If you want to find clients on LinkedIn, optimizing your LinkedIn profile would be a stepping stone.

2) Sell your services in your summary

Your LinkedIn summary is the perfect place to set out your stall, and explain exactly what you can do for people. The option to add rich media files makes it an even more important chance to establish an online portfolio.

So make sure you spend the time to get this section right. As a quick guide to how you may want to lay it out, here’s a suggestion for structuring it:

  • Start out with a line summing up what you offer.
  • List three to five bullet points highlighting your services/benefits to clients.
  • Give specific examples of results you have achieved.
  • Include a call to action.

3) Mention Projects in your experience section

If you work on lots of small freelance projects for a wide range of clients, group them into one experience entry. Title the entry with your business name and dates. Use the section to describe the type of work you did and clients you work for.

If you’re stuck for structure, use the same principle from your summary.

4) List Big Projects

If you have worked on significant projects or for one client for a period of time, list that as a separate experience.

Again, you can structure the text like your summary, or you can write it as a case study. Remember to include a quote from your happy client if you have one.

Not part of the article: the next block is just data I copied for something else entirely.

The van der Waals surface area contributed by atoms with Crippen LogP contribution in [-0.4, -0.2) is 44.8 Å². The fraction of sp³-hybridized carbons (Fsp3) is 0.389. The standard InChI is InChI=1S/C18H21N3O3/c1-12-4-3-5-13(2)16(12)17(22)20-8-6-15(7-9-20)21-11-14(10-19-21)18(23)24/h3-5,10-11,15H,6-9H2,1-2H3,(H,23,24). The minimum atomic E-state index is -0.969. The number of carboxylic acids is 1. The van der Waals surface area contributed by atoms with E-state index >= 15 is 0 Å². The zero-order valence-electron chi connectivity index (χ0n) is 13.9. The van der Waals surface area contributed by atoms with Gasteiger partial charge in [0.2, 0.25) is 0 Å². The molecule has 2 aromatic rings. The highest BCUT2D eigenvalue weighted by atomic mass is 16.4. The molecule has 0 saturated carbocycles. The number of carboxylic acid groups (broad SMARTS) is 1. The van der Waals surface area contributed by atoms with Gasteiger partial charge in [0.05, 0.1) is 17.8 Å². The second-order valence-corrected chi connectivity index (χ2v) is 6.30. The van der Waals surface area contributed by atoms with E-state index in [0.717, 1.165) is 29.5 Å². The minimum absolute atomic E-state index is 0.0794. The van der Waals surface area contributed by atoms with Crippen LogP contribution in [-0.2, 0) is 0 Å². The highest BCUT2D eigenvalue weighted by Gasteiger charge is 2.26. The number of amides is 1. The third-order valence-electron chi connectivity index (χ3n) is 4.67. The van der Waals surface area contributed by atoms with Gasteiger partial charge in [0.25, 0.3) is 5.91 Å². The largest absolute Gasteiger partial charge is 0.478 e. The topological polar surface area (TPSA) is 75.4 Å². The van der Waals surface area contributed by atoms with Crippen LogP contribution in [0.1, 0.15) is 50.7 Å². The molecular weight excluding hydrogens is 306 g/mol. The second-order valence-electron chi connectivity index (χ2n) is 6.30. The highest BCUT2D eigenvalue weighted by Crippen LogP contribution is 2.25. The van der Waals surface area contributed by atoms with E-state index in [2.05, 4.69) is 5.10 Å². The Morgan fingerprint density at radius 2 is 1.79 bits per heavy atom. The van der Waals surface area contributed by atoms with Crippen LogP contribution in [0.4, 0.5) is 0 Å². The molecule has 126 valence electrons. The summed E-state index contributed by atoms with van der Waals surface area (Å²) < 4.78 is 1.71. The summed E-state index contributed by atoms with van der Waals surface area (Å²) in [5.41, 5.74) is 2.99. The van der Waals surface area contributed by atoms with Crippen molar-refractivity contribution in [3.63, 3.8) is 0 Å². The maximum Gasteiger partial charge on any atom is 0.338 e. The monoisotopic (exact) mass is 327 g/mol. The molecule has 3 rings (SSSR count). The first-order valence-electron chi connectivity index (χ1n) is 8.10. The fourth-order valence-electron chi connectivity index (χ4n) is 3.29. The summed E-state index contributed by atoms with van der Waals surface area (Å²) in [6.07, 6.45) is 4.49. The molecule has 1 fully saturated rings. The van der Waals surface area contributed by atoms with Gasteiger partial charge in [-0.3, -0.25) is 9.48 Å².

Just a word of caution here though. Beware of listing your client as an ’employer’. Large companies often do routine searches of the people who say they work for them, and they may well get in touch if you add yourself as having worked for them.

Instead, make it clear you worked for them on a freelance or consultancy basis.

5) Build up your LinkedIn skills and endorsements

Make a habit of asking clients to give you a LinkedIn endorsement and recommend you for skills once you’ve completed a project. Be proactive, and even go as far as asking them to use specific terms (the keywords you have identified you want to be found for).

And remember to properly manage your skills section to highlight the ones you most want to be known for.

6) Be active on LinkedIn

Once you’re happy with your profile, increase your chance of it getting noticed by being active on LinkedIn. Make good use of your LinkedIn updates and LinkedIn groups to establish yourself as knowledgeable in your area of expertise, and stay front of mind.

One of the main reasons why I have been able to generate leads and acquire clients through LinkedIn is that I only connect with the relevant people. It’s hard to say NO sometimes if it increases your followers or connections on social media, but I’m trying to develop a thick skin when it comes to business.